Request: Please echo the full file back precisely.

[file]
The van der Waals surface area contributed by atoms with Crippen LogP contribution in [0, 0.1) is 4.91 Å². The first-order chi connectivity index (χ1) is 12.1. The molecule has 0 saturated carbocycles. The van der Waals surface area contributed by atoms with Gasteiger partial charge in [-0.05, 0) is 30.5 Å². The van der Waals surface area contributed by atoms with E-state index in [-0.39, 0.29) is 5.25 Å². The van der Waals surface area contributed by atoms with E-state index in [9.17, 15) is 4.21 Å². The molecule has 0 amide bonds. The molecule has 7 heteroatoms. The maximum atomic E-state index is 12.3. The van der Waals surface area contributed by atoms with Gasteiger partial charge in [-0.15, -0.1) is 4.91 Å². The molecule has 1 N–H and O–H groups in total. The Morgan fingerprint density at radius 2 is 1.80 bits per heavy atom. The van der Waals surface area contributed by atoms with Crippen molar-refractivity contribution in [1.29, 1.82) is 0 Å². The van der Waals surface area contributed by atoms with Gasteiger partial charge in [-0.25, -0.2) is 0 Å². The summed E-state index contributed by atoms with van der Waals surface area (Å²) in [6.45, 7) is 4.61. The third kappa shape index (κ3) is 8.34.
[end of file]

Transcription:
The van der Waals surface area contributed by atoms with Crippen LogP contribution in [0, 0.1) is 4.91 Å². The first-order chi connectivity index (χ1) is 12.1. The molecule has 0 saturated carbocycles. The van der Waals surface area contributed by atoms with Gasteiger partial charge in [-0.05, 0) is 30.5 Å². The van der Waals surface area contributed by atoms with E-state index in [-0.39, 0.29) is 5.25 Å². The van der Waals surface area contributed by atoms with E-state index in [9.17, 15) is 4.21 Å². The molecule has 0 amide bonds. The molecule has 7 heteroatoms. The maximum atomic E-state index is 12.3. The van der Waals surface area contributed by atoms with Gasteiger partial charge in [-0.15, -0.1) is 4.91 Å². The molecule has 1 N–H and O–H groups in total. The Morgan fingerprint density at radius 2 is 1.80 bits per heavy atom. The van der Waals surface area contributed by atoms with Crippen molar-refractivity contribution in [1.29, 1.82) is 0 Å². The van der Waals surface area contributed by atoms with Gasteiger partial charge in [-0.25, -0.2) is 0 Å². The summed E-state index contributed by atoms with van der Waals surface area (Å²) in [6.45, 7) is 4.61. The third kappa shape index (κ3) is 8.34.